Juncker is Symbol Not Cause of Cameron Opposition to EU

Daniela Schwarzer runs the German Marshall Fund of the US in Berlin. She has written an article posted by British Influence http://bit.ly/1nOE0AP arguing that the UK opposition to Jean Claude Juncker is correct as his nomination represents a deepening of the EU integration project. Her nuanced article is first-rate but her argument that the arrival of Juncker as EU Commission President is unacceptable and could lead to Britian leaving the EU is not backed by a sense of history as I argue below in a comment posted on the GMFUS web site.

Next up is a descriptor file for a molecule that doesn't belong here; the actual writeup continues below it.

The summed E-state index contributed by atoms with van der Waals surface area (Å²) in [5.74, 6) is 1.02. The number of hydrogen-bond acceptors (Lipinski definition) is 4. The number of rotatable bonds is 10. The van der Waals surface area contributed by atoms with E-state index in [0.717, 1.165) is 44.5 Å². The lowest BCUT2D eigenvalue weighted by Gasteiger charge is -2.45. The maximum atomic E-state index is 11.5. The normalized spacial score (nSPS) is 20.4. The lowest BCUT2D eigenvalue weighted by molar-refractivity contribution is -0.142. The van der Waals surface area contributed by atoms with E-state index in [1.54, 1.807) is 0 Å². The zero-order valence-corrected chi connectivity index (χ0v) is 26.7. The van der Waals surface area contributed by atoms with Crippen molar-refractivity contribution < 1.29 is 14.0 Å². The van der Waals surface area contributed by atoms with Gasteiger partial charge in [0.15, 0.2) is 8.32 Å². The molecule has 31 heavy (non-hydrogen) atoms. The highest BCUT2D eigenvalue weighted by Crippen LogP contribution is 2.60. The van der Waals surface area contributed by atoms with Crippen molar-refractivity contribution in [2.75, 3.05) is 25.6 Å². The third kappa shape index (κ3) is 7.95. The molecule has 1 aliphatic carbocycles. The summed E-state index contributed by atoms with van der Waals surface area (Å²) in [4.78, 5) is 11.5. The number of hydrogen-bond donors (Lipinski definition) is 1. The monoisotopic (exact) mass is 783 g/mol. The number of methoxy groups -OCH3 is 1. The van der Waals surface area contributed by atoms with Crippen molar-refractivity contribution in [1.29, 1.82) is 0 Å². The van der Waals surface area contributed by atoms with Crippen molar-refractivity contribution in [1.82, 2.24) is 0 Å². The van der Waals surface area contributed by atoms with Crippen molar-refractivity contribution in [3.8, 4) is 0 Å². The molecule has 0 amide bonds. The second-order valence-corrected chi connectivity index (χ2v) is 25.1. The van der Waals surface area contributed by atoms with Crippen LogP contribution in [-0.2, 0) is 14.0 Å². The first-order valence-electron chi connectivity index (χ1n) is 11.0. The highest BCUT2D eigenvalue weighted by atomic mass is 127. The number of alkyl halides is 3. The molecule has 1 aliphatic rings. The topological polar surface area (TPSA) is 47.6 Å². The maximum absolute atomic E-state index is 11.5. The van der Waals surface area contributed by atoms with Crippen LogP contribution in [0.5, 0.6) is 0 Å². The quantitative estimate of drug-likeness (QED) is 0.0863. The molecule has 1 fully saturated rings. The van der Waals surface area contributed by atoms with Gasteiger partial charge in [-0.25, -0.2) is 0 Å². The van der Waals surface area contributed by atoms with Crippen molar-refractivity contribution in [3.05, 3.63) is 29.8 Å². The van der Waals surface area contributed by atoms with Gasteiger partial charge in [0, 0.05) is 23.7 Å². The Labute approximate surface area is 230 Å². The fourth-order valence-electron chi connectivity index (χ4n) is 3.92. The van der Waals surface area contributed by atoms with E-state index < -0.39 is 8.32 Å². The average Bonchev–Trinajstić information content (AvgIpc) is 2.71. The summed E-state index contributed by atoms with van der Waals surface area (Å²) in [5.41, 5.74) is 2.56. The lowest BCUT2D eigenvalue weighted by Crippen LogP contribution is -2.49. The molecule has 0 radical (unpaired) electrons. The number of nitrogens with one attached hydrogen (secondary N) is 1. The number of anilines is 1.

Sorry but the idea that the emergence of JC Juncker will take UK out of EU is just wrong. In 1997, the English Conservative Party went into their longest period of opposition since the 19th century. They decided to make hostility to the EU, the leitmotif of their Innenpolitik. The language of unreserved hostility to Brussels, to the EU, to Tony Blair (seen then as pro-European) was relenting and sustained by all four Conservative Party leaders ever since. It has been impossible to be selected as a Conservative MP without swearing an oath against Europe. Tory leaders made the demand for a referendum their main appeal – on the EU Constitution, on Lisbon Treaty and now In-Out. It really is important for analysts in Eurozone Europe to understand how profoundly political and existential the Conservative Party opposition to the EU now is. No-one in London knew who Juncker was six months ago and no-one paid any attention to the workings of European political parties even though they had signalled for years the idea of putting up candidates in an ersatz Commission president contest via the EP vote. In 3 months Juncker will be forgotten like Jacques Santer was. But the Conservative opposition to the EU cannot be managed by installing someone else a EU Spitzenfigur. This is as profound a transformation of the Conservative Party as happened over free trade or catholic emancipation or irish home rule. David Cameron is prisoner of a party which he does not lead on Europe because he is himself the generational product of a profoundly anti-EU ideology within the party. There is not much Mrs Merkel or Brussels can do. This has to be worked out within the pathology of British political identity.

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